September 12, 2012

- CLICK HERE TO SIGN OUR PETITION!   952 signers. Let's reach 1,000 





- SEWAGE TREATMENT MAY CAUSE RENT TO RISE (major Martlet article for students)


LAWYER VYING FOR NDP NOD (enviro-lawyer Rankin)



ARESSTERS: If you go to rally below, let May and Popham know that neither feds nor province are doing proper, comparative environmental impact assessment of sewage treatment plant.


FEDERAL Building on corner of Yates and Government Streets

RALLY for SCIENCE! Stop the Harper Conservatives’ assault on scientific research and informed decision-making!

Speakers include:
- Dr. Andrew Weaver (UVic School of Earth and Ocean Sciences, team member of the Nobel Prize-winning IPCC)
Elizabeth May (Member of Parliament for Saanich-Gulf Islands, Green Party of Canada leader)
- Raffi (Children’s Singer and Songwriter)
Lana Popham (NDP MLA, Saanich South - WHICH IS ABOUT 90%  IN CRD SEWAGE AREA)

Note: If you are a scientist or a science student, please wear your white lab coat 

Please come on your lunch break to this brief noon rally and show your support for science - whether you are a scientist or a concerned citizen who understands the vital role of science and evidence in a modern democratic society, and the importance of environmental monitoring for our individual and planetary health. 

Democracy depends on informed opinion. Informed opinion relies on understanding all the evidence, not just that which supports a political objective or ideology. Science provides much of the best evidence, without regard to political agendas or ideology.

The only scientific evidence the Harper Conservatives want the public to know about is that which supports their political objectives and ideology. That’s not science, that’s propaganda.

The Harper Conservatives have embarked on a systematic program to impede and divert the flow of scientific information to Canadians through two major strategies. 

The first strategy involves the gutting of scientific research institutions and programs that uncover scientific evidence. Examples of this include:

- The end of funding to the Canadian Foundation of Climate and Atmospheric Science
- The elimination of the Adaptation research group within Environment Canada
- Cuts to ozone monitoring
- Closure of the Polar Arctic and Environmental Laboratory (PEARL) in Eureka
- End of federal funding for the world renowned Experimental Lakes Area near Kenora, Ontario
- The elimination of the marine contaminants program within the DFO
- The loss of scientists in Natural Resources Canada to study ice cores data (and the hope to find a university with a large fridge willing to take the 80,000 year ice core record Canada’s government no longer wants)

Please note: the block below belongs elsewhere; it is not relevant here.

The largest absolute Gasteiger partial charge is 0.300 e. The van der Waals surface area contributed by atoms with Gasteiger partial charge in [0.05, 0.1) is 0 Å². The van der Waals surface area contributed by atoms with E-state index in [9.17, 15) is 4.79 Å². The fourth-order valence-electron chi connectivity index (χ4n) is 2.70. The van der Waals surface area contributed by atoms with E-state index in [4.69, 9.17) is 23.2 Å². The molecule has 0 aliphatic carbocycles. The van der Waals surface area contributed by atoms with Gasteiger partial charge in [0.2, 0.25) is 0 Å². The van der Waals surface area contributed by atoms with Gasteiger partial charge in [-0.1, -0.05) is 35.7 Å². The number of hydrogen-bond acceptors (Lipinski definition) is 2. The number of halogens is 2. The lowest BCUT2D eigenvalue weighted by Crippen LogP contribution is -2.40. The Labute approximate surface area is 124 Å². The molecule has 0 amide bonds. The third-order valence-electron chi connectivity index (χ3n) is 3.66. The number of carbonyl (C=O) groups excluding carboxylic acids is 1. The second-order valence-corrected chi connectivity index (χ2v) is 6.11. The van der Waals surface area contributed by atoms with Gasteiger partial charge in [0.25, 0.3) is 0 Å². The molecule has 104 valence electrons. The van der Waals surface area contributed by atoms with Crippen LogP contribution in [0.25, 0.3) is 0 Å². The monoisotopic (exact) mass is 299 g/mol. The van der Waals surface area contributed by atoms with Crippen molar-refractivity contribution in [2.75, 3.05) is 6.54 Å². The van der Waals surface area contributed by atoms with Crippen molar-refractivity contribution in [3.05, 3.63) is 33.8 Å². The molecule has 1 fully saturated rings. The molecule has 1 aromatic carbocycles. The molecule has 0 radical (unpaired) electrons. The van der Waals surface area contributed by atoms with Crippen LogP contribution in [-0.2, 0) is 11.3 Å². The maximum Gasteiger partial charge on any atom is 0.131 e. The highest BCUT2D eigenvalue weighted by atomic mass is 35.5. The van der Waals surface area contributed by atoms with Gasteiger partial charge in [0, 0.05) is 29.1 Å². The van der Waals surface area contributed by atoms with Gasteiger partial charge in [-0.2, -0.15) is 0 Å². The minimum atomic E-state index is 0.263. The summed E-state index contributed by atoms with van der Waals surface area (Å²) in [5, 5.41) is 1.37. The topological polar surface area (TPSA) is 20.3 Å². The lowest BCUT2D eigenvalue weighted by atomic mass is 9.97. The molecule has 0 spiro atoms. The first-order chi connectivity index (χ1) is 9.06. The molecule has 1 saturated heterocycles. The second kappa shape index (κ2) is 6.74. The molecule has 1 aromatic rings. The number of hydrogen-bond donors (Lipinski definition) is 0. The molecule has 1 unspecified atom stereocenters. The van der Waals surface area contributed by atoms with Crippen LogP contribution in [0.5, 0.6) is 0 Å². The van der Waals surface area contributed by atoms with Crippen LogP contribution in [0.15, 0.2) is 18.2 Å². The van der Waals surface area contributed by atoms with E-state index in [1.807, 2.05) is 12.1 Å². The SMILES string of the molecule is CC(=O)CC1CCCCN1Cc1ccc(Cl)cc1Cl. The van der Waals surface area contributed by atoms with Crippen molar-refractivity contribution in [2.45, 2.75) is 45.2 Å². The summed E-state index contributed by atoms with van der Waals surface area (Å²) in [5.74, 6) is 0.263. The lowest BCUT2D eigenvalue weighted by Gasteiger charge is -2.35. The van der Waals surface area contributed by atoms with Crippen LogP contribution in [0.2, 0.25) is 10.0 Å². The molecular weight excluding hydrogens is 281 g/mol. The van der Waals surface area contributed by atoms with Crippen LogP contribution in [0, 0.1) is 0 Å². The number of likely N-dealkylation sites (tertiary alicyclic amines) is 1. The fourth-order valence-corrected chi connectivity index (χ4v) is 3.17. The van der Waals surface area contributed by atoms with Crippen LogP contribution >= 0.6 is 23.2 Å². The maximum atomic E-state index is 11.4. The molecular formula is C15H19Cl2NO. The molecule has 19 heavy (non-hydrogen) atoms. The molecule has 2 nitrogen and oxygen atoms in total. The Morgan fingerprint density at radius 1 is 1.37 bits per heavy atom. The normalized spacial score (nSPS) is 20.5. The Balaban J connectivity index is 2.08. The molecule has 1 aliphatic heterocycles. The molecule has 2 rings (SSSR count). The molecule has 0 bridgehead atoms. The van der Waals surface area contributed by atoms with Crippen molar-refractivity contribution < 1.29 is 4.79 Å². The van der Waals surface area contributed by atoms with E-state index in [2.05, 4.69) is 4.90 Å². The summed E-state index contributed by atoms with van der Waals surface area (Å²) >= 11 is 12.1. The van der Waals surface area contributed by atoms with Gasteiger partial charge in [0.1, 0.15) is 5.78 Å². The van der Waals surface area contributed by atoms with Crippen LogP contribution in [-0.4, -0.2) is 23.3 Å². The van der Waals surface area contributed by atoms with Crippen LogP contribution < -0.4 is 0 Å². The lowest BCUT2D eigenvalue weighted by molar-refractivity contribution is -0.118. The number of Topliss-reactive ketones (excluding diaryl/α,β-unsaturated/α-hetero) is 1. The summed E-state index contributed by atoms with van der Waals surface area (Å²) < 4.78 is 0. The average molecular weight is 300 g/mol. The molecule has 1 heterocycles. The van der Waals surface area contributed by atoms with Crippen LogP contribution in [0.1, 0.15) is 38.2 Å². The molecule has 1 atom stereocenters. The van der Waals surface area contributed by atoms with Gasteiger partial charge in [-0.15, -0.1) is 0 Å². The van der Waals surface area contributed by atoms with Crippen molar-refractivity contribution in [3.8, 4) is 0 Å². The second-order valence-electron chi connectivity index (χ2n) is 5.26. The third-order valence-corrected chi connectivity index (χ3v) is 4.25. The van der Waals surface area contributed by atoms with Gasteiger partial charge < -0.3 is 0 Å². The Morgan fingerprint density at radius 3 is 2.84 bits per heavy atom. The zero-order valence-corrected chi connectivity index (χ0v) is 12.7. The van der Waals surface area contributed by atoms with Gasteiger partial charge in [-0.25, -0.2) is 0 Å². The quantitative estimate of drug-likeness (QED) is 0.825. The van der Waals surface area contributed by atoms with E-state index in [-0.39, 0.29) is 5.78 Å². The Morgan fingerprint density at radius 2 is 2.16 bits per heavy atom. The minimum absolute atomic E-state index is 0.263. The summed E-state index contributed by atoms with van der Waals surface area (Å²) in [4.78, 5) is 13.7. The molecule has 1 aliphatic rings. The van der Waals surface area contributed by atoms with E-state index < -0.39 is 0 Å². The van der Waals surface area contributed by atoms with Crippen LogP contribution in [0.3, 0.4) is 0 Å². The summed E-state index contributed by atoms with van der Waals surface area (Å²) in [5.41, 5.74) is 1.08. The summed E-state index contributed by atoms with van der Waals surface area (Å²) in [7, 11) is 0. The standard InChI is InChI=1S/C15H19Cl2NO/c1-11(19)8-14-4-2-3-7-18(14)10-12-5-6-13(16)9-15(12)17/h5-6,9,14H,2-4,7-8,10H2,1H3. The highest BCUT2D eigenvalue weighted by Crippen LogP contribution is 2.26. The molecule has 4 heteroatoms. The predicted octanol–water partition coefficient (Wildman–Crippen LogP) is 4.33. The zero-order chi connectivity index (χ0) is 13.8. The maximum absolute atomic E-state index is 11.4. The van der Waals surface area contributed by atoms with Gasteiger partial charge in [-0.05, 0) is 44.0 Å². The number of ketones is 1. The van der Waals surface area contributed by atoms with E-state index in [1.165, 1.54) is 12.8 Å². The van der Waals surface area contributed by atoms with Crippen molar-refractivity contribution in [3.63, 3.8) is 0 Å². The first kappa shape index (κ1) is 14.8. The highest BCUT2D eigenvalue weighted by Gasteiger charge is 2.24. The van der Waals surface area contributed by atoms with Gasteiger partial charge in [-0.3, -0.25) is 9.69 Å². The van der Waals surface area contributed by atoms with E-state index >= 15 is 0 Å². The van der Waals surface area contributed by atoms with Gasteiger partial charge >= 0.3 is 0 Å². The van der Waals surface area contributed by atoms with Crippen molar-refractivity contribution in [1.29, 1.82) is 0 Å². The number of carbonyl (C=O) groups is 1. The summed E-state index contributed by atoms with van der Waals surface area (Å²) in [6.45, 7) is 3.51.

- The end of monitoring smoke stack emissions
- Cut backs in the Canada Oil and Gas research group in Halifax
- Other major funding cuts research programs at Environment Canada, Fisheries and Oceans Canada, Library and Archives Canada, the National Research Council Canada, Statistics Canada, and the Natural Sciences and Engineering Research Council of Canada.
- Decisions to close major natural and social science research institutions such as the world-renowned Experimental Lakes Area, the National Council of Welfare and the First Nations Statistical Institute.
- Cutting the mandatory long-form national census.

Harper’s second strategy is to impede the bringing forward of scientific evidence into the public debate. Examples:

- Shutting down the National Round Table on Environment and Economy (NRTEE), an arm’s length advisory body providing independent advice on environmental protection and economic development, because the government didn’t like its advice.
- Not renewing the National Science Advisor in 2008.
- Dozens of instances of censoring of, impeded access to, and coercion of government scientists, a practice which Minister of Environment Peter Kent has justified as merely in keeping with “established practice”.

Please come out to halt the Harper Conservatives’ undermining and dismantling of a scientifically-informed society!

For more info contact Ken Wu at 

Organized by the Ad Hoc Committee of Citizens for Science



ARESSTers: Drop by our table at Luxton Fall Fair! We'll have petition to sign if you haven't signed already.

Friday September 14 4pm to 7pm 
Saturday September 15: 10AM to 7PM
Sunday September 16: 10AM to 5PM



Mark the date in your calendar to come to our ARESST Town Hall rally on 3 October, 7:30pm, at St Ann's Academy, 835 Humboldt Street  Victoria
We'll have ARESST t-shirts for sale too!